With only 13% forest land coverage, the UK is one of the least forested countries in Europe. With support from both government and business, the country hopes to plant 30,000 hectares of trees a year, up from 13,000. We speak to Dr. Vicky West - one of the founders of the Woodland Carbon Code – about how businesses can scale up reforestation to deliver benefits to British wildlife as well as their staff and local communities.
In this Climate Leadership Series, we ask experts and influencers in business climate action to share their insight into best practices, discuss current and future trends, and debate the most impactful solutions. You can read more about Dr. Vicky West and the Woodland Carbon Code at the bottom of this article. Register for our webinar with Vicky and Refinitiv, an LSEG business on 23rd February.
Oliver Crouch (OC): Can you tell us a bit about how the Woodland Carbon Code came to be?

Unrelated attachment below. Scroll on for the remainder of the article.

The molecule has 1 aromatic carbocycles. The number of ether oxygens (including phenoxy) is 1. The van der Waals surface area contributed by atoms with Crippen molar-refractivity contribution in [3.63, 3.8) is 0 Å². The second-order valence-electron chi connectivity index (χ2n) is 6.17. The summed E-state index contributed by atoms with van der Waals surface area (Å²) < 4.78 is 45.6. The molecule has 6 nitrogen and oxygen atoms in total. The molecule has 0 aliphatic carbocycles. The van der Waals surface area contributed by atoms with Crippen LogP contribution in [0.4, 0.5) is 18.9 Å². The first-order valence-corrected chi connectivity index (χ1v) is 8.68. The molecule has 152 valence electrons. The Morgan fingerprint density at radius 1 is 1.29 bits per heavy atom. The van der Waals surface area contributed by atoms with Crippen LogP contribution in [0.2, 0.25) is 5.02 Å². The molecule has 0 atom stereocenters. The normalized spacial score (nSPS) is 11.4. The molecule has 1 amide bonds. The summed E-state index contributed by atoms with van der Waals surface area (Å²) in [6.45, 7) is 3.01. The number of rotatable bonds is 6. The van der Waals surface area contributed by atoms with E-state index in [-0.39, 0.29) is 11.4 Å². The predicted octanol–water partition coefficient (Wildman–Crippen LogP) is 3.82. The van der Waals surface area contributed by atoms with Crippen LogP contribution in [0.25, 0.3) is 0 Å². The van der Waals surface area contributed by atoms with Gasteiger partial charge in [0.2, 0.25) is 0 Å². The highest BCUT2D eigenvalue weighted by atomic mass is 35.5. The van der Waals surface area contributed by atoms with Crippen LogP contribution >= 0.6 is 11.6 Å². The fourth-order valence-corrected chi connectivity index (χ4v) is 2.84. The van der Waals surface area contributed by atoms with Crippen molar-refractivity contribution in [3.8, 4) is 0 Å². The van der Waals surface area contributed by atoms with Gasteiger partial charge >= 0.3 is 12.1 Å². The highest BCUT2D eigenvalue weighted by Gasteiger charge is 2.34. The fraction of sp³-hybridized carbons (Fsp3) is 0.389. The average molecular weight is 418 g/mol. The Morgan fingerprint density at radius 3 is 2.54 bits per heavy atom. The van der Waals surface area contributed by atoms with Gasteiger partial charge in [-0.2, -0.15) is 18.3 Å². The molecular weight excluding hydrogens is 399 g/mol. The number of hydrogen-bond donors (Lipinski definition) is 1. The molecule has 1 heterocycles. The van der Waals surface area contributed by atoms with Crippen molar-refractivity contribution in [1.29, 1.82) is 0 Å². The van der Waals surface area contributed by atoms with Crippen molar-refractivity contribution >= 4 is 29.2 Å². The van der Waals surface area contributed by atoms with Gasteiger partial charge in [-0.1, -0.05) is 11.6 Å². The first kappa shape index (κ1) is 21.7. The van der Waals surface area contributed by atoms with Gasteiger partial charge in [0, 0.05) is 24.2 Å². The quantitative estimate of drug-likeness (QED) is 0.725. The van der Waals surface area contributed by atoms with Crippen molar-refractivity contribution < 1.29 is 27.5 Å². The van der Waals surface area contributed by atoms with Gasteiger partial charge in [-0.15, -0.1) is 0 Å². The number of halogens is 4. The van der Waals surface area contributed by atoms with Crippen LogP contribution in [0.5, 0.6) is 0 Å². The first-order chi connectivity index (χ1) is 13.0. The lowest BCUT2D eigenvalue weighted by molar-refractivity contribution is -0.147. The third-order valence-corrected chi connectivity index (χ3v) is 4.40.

Vicky West (VW): We launched the Woodland Carbon Code (WCC) in 2011 to bring some rigour to tree planting and carbon claims that had already started happening in the UK. We took our inspiration from the best carbon standards and initiatives around – CDM, The Gold Standard, VCS and Plan Vivo – and matched that with UK legislation. Our carbon prediction tools were developed by Forest Research, which is a leader in forest growth carbon metrics in the UK. In 2013, we joined Markit Registry, meaning that we had carbon units with unique serial numbers. We had all the building blocks in place for a robust standard: good science, independent validation and verification, and the carbon registry.